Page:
Counselling Services

Resources for students

Counselling Services offers an array of resources for students. View the links below that will help guide you to resources for coping with COVID, anxiety, study skills, mindfulness and more.

Female student sitting at a computer in the library

OC’s Counselling Services team has compiled these tips to help you prepare for the transitions that lie ahead.  

  1. Don’t compare yourself. Not with other people and not with where you think you ‘should be’ at this point. We just lived through a global pandemic! If you had times of feeling not so productive or you’re feeling tired now, you’re not alone and that’s completely valid.  

  1. Acknowledge that this period of transition may be tiring and stressful for you. Some of us might have less ’social stamina’ than we used to. “The more that we can normalize the real costs of coming out from [more than a year of covid restrictions], the better. Make these conversations a normal part of your planning with those you will reconnect with,” says Dr. Doreen Dodgen Magee in her article: In person life is exhausting: post-pandemic socializing. 

  1. However you feel, it’s okay. The pandemic has been a really challenging time filled with anxiety and loss. So, whether you feel celebratory, exhausted, anxious, or a little bit numb, it is important to acknowledge what is true for you, and to allow for how you feel to change from day to day. Self-compassion and mindfulness exercises can be very helpful in making space for what we’re feeling.    

  1. Anticipate some discomfort. Change is hard, even if the changes are positive. Be realistic about how it might feel a bit bumpy as you get used to the new normal. Our nervous systems have been ‘retuned’ by the pandemic, and it might take you a while to feel safe and comfortable around other people again. That doesn’t mean you’re doing it wrong, just that it takes time to get used to new situations.  

  1. Have compassion for those around you.  We all will have our own experience of the transition. If we can be understanding and gentle with each other, that will contribute to a shared experience and help us to rebuild safe connection with others. (Note that this doesn’t mean we have to drop our boundaries to satisfy someone else, e.g., the COVID huggers, but we can still respond with kindness and suspend judgment.)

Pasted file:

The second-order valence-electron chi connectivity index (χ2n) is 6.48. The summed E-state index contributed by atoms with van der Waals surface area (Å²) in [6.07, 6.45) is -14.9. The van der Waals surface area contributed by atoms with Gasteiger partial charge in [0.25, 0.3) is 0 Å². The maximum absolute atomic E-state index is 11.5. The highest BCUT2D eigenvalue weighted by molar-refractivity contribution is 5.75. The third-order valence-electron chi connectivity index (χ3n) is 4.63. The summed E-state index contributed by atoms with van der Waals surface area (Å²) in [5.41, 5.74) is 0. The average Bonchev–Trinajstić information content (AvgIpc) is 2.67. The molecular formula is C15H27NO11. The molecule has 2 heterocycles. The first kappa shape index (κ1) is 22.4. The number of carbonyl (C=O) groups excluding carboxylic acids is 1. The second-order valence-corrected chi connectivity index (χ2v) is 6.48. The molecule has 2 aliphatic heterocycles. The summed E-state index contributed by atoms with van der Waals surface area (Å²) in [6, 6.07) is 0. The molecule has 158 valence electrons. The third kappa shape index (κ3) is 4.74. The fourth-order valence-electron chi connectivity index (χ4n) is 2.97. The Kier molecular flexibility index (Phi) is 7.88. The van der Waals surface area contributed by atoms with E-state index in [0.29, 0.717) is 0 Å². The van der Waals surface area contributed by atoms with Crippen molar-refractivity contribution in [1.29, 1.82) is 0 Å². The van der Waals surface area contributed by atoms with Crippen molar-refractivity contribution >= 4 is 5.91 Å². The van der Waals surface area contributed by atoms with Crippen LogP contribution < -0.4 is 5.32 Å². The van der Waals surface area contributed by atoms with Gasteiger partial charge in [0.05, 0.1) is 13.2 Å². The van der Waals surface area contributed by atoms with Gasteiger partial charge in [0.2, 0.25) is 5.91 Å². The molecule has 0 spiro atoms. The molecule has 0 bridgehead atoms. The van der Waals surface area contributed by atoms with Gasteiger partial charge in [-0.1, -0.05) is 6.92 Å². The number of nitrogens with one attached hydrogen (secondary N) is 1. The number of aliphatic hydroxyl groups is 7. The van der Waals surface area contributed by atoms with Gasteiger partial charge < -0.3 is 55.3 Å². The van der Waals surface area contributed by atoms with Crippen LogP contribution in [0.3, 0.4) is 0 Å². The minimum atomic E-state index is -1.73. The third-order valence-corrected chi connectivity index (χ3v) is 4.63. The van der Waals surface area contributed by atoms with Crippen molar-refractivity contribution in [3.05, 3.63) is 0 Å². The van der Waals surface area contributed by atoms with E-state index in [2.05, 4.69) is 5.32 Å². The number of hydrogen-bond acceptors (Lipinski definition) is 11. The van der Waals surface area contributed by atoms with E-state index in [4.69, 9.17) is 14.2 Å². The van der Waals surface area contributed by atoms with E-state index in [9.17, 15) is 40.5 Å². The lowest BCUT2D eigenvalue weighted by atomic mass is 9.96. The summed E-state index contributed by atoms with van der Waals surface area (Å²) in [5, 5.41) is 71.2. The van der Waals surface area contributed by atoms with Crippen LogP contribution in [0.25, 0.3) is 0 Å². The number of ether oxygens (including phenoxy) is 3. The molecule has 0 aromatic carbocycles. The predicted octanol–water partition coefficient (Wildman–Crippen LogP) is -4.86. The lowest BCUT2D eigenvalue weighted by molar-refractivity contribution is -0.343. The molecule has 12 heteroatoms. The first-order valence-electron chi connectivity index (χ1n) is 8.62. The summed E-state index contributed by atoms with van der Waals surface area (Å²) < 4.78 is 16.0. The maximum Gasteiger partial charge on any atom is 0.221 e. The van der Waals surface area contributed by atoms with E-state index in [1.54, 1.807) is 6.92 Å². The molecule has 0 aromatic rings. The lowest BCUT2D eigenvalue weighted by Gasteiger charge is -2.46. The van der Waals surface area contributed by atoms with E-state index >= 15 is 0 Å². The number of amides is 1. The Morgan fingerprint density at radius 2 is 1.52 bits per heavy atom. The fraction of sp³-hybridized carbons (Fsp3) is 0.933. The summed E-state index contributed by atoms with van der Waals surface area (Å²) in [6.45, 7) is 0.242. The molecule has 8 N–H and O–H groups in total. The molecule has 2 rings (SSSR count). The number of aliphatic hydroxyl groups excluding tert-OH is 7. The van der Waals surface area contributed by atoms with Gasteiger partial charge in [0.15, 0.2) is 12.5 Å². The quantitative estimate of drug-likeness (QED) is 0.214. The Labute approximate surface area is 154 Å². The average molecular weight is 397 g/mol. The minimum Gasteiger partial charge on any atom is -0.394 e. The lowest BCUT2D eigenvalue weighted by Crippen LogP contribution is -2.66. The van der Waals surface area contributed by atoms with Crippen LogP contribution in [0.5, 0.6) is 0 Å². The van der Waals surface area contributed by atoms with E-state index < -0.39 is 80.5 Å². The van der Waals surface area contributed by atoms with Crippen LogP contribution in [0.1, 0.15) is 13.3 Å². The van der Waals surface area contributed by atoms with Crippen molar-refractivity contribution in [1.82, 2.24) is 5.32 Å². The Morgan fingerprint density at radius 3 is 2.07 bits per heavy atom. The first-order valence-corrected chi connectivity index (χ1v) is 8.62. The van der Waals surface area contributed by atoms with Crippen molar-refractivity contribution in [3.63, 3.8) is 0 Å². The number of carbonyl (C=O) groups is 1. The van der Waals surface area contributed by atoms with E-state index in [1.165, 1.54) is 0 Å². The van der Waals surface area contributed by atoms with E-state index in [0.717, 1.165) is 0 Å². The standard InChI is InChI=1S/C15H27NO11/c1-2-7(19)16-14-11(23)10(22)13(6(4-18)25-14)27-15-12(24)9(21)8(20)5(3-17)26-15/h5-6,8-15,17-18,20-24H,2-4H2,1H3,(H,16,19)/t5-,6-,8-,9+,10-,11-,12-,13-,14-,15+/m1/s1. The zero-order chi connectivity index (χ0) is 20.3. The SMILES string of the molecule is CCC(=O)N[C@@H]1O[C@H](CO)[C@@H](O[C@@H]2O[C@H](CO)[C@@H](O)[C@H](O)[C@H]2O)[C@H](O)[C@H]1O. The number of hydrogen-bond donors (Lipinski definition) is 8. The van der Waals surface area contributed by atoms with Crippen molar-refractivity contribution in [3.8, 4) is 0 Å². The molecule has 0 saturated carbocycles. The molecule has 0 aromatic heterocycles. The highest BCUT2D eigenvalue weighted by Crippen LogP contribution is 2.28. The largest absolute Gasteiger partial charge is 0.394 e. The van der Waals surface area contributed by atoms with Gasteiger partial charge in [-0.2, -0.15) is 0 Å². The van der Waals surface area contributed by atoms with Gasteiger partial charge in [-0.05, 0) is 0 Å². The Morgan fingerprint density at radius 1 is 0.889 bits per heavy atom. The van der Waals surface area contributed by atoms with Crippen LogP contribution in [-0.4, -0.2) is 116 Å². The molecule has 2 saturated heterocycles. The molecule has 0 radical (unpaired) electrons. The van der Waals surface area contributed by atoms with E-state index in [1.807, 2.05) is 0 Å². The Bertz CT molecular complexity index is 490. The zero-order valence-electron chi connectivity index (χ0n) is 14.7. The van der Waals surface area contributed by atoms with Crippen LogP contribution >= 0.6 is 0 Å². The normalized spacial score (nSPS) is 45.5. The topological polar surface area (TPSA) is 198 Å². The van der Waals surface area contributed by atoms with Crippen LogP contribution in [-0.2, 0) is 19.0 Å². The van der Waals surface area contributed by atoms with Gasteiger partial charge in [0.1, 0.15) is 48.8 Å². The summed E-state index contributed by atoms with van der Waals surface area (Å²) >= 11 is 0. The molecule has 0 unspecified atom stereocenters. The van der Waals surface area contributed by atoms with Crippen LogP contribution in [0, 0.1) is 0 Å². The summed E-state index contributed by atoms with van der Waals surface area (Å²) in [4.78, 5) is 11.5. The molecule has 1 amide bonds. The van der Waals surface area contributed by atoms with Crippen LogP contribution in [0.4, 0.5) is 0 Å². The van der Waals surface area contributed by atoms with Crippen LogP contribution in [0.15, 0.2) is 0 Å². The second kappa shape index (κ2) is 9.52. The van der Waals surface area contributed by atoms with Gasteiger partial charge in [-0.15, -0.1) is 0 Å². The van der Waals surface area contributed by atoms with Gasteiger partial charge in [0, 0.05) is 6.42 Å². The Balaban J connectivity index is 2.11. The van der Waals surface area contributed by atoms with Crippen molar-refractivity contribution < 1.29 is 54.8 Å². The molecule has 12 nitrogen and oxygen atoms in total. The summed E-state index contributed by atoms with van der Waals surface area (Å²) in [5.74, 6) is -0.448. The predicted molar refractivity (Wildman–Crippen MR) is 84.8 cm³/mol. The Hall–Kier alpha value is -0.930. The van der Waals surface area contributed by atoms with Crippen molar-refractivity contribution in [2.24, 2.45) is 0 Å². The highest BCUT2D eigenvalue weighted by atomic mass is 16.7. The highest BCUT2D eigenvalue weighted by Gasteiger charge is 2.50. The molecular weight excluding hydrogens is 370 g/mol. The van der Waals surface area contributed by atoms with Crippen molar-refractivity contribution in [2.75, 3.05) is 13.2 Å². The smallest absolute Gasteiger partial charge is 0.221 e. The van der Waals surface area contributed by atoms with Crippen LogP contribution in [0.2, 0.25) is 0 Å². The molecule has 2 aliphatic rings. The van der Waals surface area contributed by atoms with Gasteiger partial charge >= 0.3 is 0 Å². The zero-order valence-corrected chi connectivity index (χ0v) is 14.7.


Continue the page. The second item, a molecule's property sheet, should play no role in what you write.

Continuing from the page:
1. Only you can know what feels comfortable for you. Listen to how you feel when you are around other people. Know that you have a right to ask for more space or to say no to an invitation. Likewise, consider asking others for consent before entering their physical bubble or initiating physical contact such as a hug, handshake or high five.  

  1. Reflect on how you can best support yourself in these times. You might want to envision the shift to post-pandemic life as a trip to an unfamiliar place and consider what you want to bring with you on the journey. These might be actual things you bring with you, or they might be more metaphorical. Here are some examples: 

    • A playlist of songs to boost your energy or soothe your stress 

    • A photo (maybe on your phone) of your pet(s) or other source of comfort 

    • A quality you want to bring with you this semester. Maybe courage, compassion or...? 

    • Your favourite snacks or tea 

    • A mantra or other comforting message  

    • Essential oils or something to help soothe you if needed 

    • A good luck token or comfort object such as a small teddy bear 

    • Your ‘why’, or the reasons that motivate you to reconnect with others 

  2. Visualize the spaces you will be in and consider how you might navigate your interactions on campus. When we are doing something new – or new again – it can be helpful to mentally prepare. If possible, visit your campus before orientation day to help you start picturing what it will be like to be learning in-person again.